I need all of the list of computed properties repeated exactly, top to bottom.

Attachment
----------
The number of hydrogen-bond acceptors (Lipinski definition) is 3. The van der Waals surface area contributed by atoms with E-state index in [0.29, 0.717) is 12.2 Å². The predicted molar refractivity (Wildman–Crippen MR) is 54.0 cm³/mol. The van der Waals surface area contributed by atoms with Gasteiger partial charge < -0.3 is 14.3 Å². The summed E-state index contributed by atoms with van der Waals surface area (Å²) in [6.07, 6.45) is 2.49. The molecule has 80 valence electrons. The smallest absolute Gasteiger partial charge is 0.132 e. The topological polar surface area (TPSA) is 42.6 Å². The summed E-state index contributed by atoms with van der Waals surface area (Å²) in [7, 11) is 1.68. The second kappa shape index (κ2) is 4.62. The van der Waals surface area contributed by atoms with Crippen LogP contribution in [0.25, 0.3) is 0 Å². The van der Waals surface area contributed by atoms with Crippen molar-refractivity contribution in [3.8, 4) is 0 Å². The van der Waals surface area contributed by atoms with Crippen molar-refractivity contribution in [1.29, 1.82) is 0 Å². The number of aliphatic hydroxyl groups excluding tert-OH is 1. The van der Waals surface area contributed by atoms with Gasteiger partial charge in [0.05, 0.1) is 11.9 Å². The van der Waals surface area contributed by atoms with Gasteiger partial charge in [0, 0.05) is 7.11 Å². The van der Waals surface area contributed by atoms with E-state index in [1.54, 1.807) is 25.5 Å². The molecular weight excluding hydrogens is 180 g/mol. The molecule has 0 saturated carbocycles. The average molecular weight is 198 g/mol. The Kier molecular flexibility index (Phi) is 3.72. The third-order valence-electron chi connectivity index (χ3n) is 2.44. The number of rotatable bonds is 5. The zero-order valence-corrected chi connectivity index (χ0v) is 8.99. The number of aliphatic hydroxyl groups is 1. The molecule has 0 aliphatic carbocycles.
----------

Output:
The number of hydrogen-bond acceptors (Lipinski definition) is 3. The van der Waals surface area contributed by atoms with E-state index in [0.29, 0.717) is 12.2 Å². The predicted molar refractivity (Wildman–Crippen MR) is 54.0 cm³/mol. The van der Waals surface area contributed by atoms with Gasteiger partial charge < -0.3 is 14.3 Å². The summed E-state index contributed by atoms with van der Waals surface area (Å²) in [6.07, 6.45) is 2.49. The molecule has 80 valence electrons. The smallest absolute Gasteiger partial charge is 0.132 e. The topological polar surface area (TPSA) is 42.6 Å². The summed E-state index contributed by atoms with van der Waals surface area (Å²) in [7, 11) is 1.68. The second kappa shape index (κ2) is 4.62. The van der Waals surface area contributed by atoms with Crippen LogP contribution in [0.25, 0.3) is 0 Å². The van der Waals surface area contributed by atoms with Crippen molar-refractivity contribution in [3.8, 4) is 0 Å². The van der Waals surface area contributed by atoms with Crippen molar-refractivity contribution in [1.29, 1.82) is 0 Å². The number of aliphatic hydroxyl groups excluding tert-OH is 1. The van der Waals surface area contributed by atoms with Gasteiger partial charge in [0.05, 0.1) is 11.9 Å². The van der Waals surface area contributed by atoms with Gasteiger partial charge in [0, 0.05) is 7.11 Å². The van der Waals surface area contributed by atoms with E-state index in [1.54, 1.807) is 25.5 Å². The molecular weight excluding hydrogens is 180 g/mol. The molecule has 0 saturated carbocycles. The average molecular weight is 198 g/mol. The Kier molecular flexibility index (Phi) is 3.72. The third-order valence-electron chi connectivity index (χ3n) is 2.44. The number of rotatable bonds is 5. The zero-order valence-corrected chi connectivity index (χ0v) is 8.99. The number of aliphatic hydroxyl groups is 1. The molecule has 0 aliphatic carbocycles.